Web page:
I was assigned to come with one of the wagons, but I walked a great deal of the way. Before starting on our journey across the barren waste, I made noodles and dried them, these I shared with the sick. I also made yeast cake and light dough bread all the way across the plains. At times the water became very scarce and could only be found in boggy places. We would shovel to a depth of three or four feet before we found water and when we did it was yellow with alkali. At night when camp was made, the carts were placed in a circle leaving an opening of about ten feet. This circle was used as a corral for the animals. The oxen were unyoked inside the corral then driven perhaps a half-mile away where they were guarded until midnight by two of the men, when they were relieved by two others. When morning came the oxen were brought back to camp and each man yoked his own oxen. As soon as breakfast was over we were ordered to line up to resume our long march. Sometimes the little children, if they were too tired or their feet got so sore they could walk no farther, were put in the carts. It became a daily occurrence to see women without shoes on their feet leading barefooted children by the hand through the scorching sand. Whenever we camped we always had prayers and songs and everybody seemed happy and contented with having given up their wealth and comfort for the Gospel. Our journey was very peaceful, we were not molested by the Indians although several bands of them passed our little company.

At the Sweetwater river we found the water literally full of fish and everyone had all they could eat. As we had had no meat of any kind except salty bacon since we started on our tedious journey from Florence, Nebraska, these fish were indeed a most welcome treat. At Green River the carts, wagons and people were taken across the river in ferry boats, and the oxen had to swim. At one time when food was very low and provisions had failed to reach us my husband swam the Platte River and made arrangements for supplies to be sent to camp. Provisions were weighed every week to each family from the beginning of the trip across the plains, at one time our food got so low that each family was cut to one-half a pound of flour a day. It was at this time when the supplies were so low that two wagons with provisions came to our rescue.

At the mouth of Echo Canyon on the Weber river in a small town called Henefer, it was named after the only people living there at that time, we camped for two days and Mr. Henefer donated five bushels of potatoes if we would dig them. The Weber river was full of fish, so after the potatoes were dug and the fish caught and cooked every one had a feast.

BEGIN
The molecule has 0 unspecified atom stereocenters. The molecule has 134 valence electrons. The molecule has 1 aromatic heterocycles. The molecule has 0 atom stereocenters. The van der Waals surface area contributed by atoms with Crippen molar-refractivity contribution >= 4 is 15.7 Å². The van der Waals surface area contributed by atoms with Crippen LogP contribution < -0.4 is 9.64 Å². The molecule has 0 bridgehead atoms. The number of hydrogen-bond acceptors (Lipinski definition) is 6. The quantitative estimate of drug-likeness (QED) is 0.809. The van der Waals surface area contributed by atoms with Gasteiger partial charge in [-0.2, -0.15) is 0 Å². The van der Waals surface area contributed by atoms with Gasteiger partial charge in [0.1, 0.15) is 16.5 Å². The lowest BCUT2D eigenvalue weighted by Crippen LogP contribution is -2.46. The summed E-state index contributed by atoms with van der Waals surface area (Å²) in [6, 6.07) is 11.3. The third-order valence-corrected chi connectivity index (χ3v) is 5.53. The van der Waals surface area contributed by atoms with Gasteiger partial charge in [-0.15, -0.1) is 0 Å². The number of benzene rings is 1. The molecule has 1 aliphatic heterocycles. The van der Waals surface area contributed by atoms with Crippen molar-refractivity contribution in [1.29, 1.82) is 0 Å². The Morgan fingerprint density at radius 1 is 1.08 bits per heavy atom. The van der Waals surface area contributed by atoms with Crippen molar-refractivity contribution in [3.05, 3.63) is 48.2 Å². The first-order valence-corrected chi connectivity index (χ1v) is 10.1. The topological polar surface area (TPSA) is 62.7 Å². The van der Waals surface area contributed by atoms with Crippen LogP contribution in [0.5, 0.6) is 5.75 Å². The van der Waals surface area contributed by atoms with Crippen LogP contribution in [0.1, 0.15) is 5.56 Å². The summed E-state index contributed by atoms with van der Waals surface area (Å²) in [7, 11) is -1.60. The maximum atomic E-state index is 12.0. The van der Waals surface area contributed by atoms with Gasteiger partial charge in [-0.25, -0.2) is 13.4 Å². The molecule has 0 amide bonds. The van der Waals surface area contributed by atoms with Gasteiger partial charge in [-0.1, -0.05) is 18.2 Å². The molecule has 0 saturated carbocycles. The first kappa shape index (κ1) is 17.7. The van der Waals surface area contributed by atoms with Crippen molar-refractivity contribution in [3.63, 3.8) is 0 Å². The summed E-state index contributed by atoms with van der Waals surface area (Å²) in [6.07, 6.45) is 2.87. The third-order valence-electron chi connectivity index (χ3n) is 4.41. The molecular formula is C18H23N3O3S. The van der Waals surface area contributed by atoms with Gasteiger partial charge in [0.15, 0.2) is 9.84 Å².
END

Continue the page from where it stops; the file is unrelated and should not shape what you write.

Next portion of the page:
We reached Salt Lake Valley August 27, 1860. It took almost eleven weeks to make that long, wearisome trek. Wagons, carts, oxen, tents and everything that was used on the journey was turned back to the church. My husband and I came north as far as Farmington where we made our home for three years. My husband helped to lay the rock for the old rock meetinghouse which is still standing. In the fall of 1863 we moved to North Morgan.

The first cabins were made of logs, the roofs were made of small poles and wild wheat grass for the covering, the chimneys were rock, there was one small window without glass, no door, just a quilt or carpet, the floor was dirt, my broom was made of fine willows tied together. Brooms were the only thing I could have plenty of. I could make a new one every day so would throw it in the fire and make a new one each day. Our beds were built from poles with branches or small poles for the springs, and a tick was filled with wild wheat grass. The chairs were blocks of wood with holes bored in them, and round sticks or pegs driven in them for legs. Our lights were tallow candies. I spun all the yarn for clothes and stockings. I made enough cloth and dyed it to make my husband and son George a suit of clothes. In the fall I made a barrel of soap, so we took the soap to Salt Lake City where we traded it for dried fruit which we used during the winter. We passed through all the hardships of early pioneer life we lost four more children, Daniel, Birdie, Samuel and Arta, making seven of our twelve children taken by death. I was president of the Primary of the North Morgan Ward for sixteen years and counselor to the Stake Primary president for twenty-four years.

Rachel Smith Robison passed away after a brief illness at her home in North Morgan on the 4th day of September, 1905. Daniel Robison died after a lingering illness March 25, 1907.

Source: Our Pioneer Heritage © Carter, Kate B., ed. 20 vols. Salt Lake City: International Society, Daughters of Utah Pioneers, 1958-1977. All rights reserved. No part of this material may be reproduced in any form or by any means without permission in writing from the publisher. Documents and images are exerpted by permission from the LDS Family History Suite CDROM from Ancestry.